Tay is one of my seniors, and I’ve been working with him and his wife for almost two years. He is a giant of a man at 6’5″; however, he has a heart of gold and is nothing more than a big old teddy bear. Halfway through his session, I brought up the subject of this new post and shared the first story above. While extremely sad, it did not trigger a physical response on my part.

As I transitioned to the second story, I acknowledged that I might not get through it without getting a little emotional. It was more difficult than I expected because the tears flowed, my voice noticeably cracked, and it took several pauses to regain my composure long enough to finish. I’ve always worn my feelings on my sleeve; however, I’m not sure what it is about this poor lady and her dying husband that hits me so hard. However, based on my actions with Tay, it clearly does.

In my four years of working as a fitness professional, I’ve lost two clients to cancer, and I’ve had numerous clients and two of my best friends lose parents or close family members for various health reasons as recently as last week. In all my years in sales, I never forged the relationships I have as a coach, highlighting two essential lessons for me.

The first is that life is short, and we should make the most of it every day. Plan your days and protect your health like you’re going to live forever, and then live each day like it’s your last. It kills me when people blow off the value of a given day. The late great Zig Ziglar used to say, “Every day is a good day, and if you don’t believe me, just try missing one of them.”

If you have a family member or friend where the relationship is strained or not the best, I encourage you to do whatever you need to do to make it right. As the great philosopher Apollo Creed said in Rocky III, “There is no tomorrow!” These are wise words to live by because none of us is guaranteed the next five minutes, much less tomorrow.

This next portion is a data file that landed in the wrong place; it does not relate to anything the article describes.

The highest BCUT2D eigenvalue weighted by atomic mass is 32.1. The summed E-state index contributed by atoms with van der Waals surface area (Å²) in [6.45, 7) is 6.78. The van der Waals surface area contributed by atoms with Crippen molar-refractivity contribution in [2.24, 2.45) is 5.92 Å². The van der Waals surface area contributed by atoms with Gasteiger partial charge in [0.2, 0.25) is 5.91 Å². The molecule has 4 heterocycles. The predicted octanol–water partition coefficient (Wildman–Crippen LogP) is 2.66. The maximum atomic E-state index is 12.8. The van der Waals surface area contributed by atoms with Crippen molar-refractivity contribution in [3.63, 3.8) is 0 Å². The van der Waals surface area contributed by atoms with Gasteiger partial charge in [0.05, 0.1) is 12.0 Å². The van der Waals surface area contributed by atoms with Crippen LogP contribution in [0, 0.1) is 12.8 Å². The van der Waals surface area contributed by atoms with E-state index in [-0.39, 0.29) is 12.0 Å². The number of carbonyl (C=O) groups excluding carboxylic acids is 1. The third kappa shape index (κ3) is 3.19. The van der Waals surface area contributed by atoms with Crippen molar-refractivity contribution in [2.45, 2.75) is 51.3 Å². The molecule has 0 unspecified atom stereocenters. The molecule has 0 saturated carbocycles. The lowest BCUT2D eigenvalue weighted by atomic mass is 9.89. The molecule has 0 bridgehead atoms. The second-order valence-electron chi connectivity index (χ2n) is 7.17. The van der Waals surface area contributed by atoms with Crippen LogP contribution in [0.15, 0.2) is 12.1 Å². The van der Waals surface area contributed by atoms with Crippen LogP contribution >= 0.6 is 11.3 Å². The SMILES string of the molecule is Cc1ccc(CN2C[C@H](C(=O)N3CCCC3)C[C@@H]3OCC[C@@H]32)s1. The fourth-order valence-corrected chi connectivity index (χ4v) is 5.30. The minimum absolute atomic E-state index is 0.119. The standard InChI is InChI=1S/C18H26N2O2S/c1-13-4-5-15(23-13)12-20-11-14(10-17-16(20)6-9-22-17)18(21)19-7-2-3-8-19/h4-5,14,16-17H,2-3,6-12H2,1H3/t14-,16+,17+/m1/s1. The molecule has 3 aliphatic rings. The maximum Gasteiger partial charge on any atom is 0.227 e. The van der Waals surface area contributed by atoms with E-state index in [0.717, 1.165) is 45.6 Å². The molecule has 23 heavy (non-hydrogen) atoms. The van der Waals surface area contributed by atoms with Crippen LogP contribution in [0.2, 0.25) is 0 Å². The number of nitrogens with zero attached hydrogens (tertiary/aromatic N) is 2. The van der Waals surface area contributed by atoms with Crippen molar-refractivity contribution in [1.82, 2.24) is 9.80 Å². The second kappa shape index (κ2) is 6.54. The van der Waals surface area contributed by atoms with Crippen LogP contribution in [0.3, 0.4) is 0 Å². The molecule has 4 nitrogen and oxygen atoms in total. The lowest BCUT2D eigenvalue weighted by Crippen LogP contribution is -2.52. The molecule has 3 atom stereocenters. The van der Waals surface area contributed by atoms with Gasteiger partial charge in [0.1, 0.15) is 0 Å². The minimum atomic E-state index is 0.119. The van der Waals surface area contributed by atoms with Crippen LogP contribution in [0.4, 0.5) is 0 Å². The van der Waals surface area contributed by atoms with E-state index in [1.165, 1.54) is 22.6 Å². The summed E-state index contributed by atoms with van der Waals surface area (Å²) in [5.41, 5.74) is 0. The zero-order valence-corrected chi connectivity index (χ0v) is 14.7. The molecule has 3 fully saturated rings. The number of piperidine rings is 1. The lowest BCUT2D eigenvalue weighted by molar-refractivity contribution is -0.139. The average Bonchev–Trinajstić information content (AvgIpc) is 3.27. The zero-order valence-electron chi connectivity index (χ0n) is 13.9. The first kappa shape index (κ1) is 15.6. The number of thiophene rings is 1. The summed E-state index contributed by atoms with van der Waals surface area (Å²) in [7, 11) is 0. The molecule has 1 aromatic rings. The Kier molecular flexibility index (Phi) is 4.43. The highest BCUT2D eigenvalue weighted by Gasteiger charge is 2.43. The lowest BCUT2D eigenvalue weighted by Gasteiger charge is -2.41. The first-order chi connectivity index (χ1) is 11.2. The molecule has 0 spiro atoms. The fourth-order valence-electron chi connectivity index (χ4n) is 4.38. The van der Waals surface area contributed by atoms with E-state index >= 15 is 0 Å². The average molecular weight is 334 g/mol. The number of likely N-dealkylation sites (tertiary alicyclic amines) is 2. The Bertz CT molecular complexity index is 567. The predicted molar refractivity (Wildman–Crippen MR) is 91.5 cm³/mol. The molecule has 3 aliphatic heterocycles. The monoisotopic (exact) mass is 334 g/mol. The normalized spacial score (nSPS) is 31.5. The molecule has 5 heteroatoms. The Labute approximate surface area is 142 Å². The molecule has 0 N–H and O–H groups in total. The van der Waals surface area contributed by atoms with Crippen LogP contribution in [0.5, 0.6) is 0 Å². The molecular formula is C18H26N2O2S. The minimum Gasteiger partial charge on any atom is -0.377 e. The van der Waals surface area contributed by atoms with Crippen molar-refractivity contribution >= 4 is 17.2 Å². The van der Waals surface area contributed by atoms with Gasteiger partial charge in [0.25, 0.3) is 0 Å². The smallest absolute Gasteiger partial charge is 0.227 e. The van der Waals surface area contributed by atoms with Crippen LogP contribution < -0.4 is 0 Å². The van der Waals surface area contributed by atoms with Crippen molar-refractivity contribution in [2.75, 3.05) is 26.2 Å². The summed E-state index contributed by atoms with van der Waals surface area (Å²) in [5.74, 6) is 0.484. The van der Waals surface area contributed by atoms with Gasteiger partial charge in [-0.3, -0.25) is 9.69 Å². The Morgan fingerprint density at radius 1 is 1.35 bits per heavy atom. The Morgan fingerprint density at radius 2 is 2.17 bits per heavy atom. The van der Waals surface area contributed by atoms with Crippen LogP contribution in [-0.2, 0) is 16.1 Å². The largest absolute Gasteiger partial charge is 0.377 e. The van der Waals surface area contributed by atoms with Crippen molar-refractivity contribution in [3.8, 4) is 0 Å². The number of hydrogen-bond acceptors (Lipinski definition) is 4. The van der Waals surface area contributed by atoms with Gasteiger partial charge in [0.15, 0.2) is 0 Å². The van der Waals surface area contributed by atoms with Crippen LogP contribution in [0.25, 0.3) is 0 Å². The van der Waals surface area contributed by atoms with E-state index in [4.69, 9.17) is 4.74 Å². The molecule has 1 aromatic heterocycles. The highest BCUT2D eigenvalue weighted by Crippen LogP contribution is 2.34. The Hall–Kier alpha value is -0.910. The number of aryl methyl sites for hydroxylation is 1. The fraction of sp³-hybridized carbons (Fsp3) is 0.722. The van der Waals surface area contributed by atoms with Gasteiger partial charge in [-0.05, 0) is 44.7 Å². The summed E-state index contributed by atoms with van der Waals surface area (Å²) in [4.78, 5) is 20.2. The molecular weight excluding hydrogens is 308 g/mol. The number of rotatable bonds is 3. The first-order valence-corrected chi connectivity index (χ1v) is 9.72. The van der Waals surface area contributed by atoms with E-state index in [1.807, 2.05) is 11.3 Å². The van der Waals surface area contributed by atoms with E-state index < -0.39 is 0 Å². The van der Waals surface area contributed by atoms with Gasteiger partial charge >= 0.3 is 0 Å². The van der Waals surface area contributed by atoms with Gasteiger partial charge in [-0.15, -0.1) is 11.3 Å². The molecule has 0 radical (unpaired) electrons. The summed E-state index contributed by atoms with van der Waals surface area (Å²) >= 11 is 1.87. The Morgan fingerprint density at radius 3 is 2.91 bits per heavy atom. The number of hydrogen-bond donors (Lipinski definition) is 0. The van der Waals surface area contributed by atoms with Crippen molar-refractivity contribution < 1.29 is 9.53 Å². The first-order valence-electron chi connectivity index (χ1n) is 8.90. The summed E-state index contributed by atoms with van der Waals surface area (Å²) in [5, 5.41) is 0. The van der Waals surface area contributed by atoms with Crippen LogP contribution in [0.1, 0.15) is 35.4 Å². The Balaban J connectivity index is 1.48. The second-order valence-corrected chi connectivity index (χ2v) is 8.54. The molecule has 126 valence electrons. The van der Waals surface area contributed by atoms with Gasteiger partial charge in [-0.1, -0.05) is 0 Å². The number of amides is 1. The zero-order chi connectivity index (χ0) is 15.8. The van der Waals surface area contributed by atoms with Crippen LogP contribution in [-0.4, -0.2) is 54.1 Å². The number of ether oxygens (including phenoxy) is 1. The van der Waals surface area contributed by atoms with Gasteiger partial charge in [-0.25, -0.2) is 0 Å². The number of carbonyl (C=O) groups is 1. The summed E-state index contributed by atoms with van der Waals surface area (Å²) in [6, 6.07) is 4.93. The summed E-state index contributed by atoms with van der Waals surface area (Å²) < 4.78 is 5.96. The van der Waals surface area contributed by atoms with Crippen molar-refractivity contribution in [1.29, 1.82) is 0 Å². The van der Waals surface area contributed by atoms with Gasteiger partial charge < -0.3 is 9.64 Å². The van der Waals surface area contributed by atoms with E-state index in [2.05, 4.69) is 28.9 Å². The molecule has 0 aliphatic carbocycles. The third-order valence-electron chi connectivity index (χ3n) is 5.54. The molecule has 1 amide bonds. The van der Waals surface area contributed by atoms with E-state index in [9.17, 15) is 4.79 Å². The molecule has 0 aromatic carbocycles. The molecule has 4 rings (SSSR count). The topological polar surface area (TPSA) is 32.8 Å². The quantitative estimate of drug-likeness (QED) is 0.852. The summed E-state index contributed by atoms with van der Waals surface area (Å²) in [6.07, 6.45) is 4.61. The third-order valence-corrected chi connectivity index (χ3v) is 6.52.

The second is that everyone is deserving of your mercy and grace. You don’t know someone’s story unless you know it. Regardless of someone’s level of success, everyone is struggling with some part of their life, and I believe everyone needs an encouraging word.

Last week at my gym, I passed a young lady heading to the women’s dressing room in the hallway around 5:45 AM. I had noticed her a few times on the fitness floor and was pretty sure she was a new member. As I started to say hello, she yawned big time. So instead of saying hello, I smiled and asked if she had a late night. She smiled and said she was still getting used to early morning workouts.

I asked if she was a new member, and she replied yes and that her name was Kimberly. She further shared that she is a single mom and the early mornings are the best time for her to train. I encouraged her to hang in with her new training schedule and that she would get used to it soon enough.

In parting, I told Kimberly how proud I was of her efforts to care for herself. She thanked me, and we went our separate ways. Now, I don’t know the first thing about this woman other than this, being a single mom is the most demanding job on the planet. Further, the gym environment can be terrifying to newbies, and you can 10X that terror if the newbie is a young, plus-sized woman.

Fast-forward to the next week, I saw Kimberly on the exercise floor. She was walking on a treadmill, so I stopped to say hello en route to the free weight area. She smiled as I approached, and after exchanging good mornings, I asked how her training was progressing. She said it was getting better, which was great to hear. Then to my surprise, she thanked me for noticing her the week before. She also thanked me for encouraging her and saying I was proud of her.

Wow! As I’ve shared with many other members and clients, I encouraged her to “persist” in her efforts, and good things will happen. Then as I was walking away, feeling very humbled, I reflected back to the week before when we first met. It started with a simple “yawn,” which was my “in” for saying hello. I still know very little about Kimberly; however, I promise you it is my mission to learn more because she clearly needs the support.

Best of luck in your journey.

About Kelly Perkins Amidon

As a Christian, my Major Definite Purpose is to "Positively Impact the World with My God Given Spiritual Gifts to Encourage and Serve Through the Vehicles of Business & Fitness". As a Master Fitness Professional & Nutrition Coach I have a unique skill set and welcome every opportunity to serve my clients.
This entry was posted in Cancer, Christian, diet dr. pepper, Faith, forgiveness, Health & Fitness, learning from mistakes, love, personal development, pork rinds, seeking wisdom, servant's heart, success, The Golden Rule, trials & tribulations, Uncategorized, Zig Ziglar and tagged , , , , , , , , . Bookmark the permalink.

Leave a Reply

Fill in your details below or click an icon to log in:

WordPress.com Logo

You are commenting using your WordPress.com account. Log Out /  Change )

Twitter picture

You are commenting using your Twitter account. Log Out /  Change )

Facebook photo

You are commenting using your Facebook account. Log Out /  Change )

Connecting to %s

This site uses Akismet to reduce spam. Learn how your comment data is processed.